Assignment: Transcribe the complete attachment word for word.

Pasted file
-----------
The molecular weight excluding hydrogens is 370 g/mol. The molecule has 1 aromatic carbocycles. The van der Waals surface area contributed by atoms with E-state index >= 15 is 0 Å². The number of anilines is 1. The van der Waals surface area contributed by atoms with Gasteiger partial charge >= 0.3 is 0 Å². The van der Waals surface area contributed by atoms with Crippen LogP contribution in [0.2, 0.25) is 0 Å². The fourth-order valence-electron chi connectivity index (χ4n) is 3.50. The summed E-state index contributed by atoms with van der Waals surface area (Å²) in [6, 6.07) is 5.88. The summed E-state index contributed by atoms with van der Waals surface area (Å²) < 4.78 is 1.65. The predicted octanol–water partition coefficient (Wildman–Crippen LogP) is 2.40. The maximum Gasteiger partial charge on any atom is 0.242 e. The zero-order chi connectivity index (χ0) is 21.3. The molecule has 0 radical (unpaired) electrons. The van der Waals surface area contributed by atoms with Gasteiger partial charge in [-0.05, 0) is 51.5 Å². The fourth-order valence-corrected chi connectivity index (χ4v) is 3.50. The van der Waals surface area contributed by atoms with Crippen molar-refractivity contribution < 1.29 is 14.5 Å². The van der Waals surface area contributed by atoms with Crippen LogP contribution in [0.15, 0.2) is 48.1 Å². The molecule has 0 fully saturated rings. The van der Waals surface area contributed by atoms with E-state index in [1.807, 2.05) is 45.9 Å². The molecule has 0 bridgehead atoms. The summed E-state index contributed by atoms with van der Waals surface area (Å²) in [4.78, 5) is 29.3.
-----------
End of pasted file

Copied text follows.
The molecular weight excluding hydrogens is 370 g/mol. The molecule has 1 aromatic carbocycles. The van der Waals surface area contributed by atoms with E-state index >= 15 is 0 Å². The number of anilines is 1. The van der Waals surface area contributed by atoms with Gasteiger partial charge >= 0.3 is 0 Å². The van der Waals surface area contributed by atoms with Crippen LogP contribution in [0.2, 0.25) is 0 Å². The fourth-order valence-electron chi connectivity index (χ4n) is 3.50. The summed E-state index contributed by atoms with van der Waals surface area (Å²) in [6, 6.07) is 5.88. The summed E-state index contributed by atoms with van der Waals surface area (Å²) < 4.78 is 1.65. The predicted octanol–water partition coefficient (Wildman–Crippen LogP) is 2.40. The maximum Gasteiger partial charge on any atom is 0.242 e. The zero-order chi connectivity index (χ0) is 21.3. The molecule has 0 radical (unpaired) electrons. The van der Waals surface area contributed by atoms with Gasteiger partial charge in [-0.05, 0) is 51.5 Å². The fourth-order valence-corrected chi connectivity index (χ4v) is 3.50. The van der Waals surface area contributed by atoms with Crippen molar-refractivity contribution < 1.29 is 14.5 Å². The van der Waals surface area contributed by atoms with Crippen LogP contribution in [0.15, 0.2) is 48.1 Å². The molecule has 0 fully saturated rings. The van der Waals surface area contributed by atoms with E-state index in [1.807, 2.05) is 45.9 Å². The molecule has 0 bridgehead atoms. The summed E-state index contributed by atoms with van der Waals surface area (Å²) in [4.78, 5) is 29.3.